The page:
In the December 2005 issue of Western Horseman, champion trainer and clinician Terry Myers, Ostrander, Ohio, shares his groundwork exercises and safety strategies to teach your horse how to stand still – and not pull back. He recommends teaching your horse to tie using a large, truck-style inner tube tied to a secure, deep-set post along a smooth, flat wall. Teaching your horse to tie with the inner tube helps your horse know to move forward. The inner tube will give, then pull your horse back into position faster than your own hands can correct and reward. Your horse won’t feel the constant resistance of the rope; instead, he’ll feel pressure, then release when he moves forward and stops pulling back.
During the interview for our June 2005 print feature, “A 10-Maneuver Groundwork Test,” Texas clinician Jody Cunningham of Grapeland also discussed escalating cues when working with horses. Here are his tips for bringing pressure to bear on your horse in effective, appropriate ways.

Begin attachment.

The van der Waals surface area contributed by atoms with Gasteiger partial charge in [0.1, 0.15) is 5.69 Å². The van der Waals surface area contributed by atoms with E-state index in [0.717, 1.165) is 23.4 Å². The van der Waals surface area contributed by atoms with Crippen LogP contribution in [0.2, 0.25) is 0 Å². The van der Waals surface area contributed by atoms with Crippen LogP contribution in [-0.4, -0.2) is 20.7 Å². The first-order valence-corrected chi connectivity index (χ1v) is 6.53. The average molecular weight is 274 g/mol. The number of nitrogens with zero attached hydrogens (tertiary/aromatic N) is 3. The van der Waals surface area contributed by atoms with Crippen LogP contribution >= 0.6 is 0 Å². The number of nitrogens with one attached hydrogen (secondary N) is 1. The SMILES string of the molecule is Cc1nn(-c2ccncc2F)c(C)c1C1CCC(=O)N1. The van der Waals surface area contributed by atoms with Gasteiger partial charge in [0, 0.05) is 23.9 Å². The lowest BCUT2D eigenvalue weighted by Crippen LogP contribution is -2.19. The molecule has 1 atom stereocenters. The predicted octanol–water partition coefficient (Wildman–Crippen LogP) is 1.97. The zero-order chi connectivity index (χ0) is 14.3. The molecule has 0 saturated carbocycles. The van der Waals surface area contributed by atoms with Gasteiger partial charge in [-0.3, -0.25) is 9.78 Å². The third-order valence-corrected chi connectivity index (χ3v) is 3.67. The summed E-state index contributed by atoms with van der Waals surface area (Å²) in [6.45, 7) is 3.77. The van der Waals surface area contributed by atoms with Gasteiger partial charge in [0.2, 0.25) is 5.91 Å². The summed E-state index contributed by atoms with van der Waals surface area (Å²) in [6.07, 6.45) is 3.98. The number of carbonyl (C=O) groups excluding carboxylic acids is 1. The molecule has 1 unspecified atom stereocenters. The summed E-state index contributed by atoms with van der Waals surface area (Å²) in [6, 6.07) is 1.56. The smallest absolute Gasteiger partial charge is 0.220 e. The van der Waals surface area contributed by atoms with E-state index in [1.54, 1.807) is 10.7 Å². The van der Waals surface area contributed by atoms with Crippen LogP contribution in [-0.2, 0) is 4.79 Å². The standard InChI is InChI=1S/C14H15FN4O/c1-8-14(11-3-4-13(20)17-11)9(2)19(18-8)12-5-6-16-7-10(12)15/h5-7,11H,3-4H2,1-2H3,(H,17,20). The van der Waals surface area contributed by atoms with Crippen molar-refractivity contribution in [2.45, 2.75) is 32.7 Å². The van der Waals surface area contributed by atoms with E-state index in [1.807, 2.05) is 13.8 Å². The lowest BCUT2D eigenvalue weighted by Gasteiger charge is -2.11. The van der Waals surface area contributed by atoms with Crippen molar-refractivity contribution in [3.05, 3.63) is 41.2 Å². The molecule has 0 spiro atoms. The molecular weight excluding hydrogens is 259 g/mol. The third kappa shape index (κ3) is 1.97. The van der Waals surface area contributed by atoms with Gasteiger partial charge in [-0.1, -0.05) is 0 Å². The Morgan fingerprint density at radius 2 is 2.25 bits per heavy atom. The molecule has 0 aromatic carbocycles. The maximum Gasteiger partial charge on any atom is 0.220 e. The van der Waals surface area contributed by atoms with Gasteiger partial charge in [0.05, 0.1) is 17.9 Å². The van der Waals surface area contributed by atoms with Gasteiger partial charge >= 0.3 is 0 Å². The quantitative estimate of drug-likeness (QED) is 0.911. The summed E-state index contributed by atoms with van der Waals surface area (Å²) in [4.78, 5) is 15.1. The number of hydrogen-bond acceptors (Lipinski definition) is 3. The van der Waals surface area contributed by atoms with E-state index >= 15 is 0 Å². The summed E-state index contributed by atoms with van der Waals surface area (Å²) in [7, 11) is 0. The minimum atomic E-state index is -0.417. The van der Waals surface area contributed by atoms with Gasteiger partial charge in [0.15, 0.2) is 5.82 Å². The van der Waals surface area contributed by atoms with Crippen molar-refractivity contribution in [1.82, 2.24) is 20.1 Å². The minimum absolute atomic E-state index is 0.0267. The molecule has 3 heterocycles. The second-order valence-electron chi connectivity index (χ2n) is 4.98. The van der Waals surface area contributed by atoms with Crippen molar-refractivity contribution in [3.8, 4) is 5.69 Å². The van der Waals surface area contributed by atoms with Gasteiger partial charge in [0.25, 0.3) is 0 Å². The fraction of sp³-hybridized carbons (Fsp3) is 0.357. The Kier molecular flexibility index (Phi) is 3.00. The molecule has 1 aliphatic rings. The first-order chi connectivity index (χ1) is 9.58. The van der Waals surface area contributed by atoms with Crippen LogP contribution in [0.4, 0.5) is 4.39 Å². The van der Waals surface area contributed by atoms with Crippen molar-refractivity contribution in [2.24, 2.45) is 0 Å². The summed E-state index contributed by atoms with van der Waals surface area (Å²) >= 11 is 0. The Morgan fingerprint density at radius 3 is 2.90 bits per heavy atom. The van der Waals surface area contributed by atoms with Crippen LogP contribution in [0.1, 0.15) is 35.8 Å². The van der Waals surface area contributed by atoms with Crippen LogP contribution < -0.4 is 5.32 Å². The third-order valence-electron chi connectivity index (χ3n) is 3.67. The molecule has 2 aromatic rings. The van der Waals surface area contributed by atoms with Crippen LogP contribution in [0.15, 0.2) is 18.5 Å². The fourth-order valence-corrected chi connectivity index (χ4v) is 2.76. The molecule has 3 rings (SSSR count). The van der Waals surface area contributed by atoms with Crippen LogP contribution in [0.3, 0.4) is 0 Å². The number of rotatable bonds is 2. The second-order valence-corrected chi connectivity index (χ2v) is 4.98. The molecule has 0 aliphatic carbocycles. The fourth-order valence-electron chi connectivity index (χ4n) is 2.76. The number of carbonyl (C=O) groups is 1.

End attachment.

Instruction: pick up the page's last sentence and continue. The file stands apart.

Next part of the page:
Increase your livestock awareness to develop a solid ranch horse and work cattle effectively, or become a valued ranch hand.
Learn how to bit up your horse and longe him in a controlled manner with this technique from reining-horse trainer and veterinarian Timothy Bartlett.
Use this handy method to secure your horse at a show, in the backcountry, or just about anywhere.
In the July 2005 issue of Western Horseman, Professional Rodeo Cowboy’s Association tie-down roper Mike Hadley of Canon City, Colorado, shared his equine fitness regimen. In addition to ensuring his horses are physically fit for competition, Hadley also takes care to ensure they eat well and have a comfortable environment in which to live.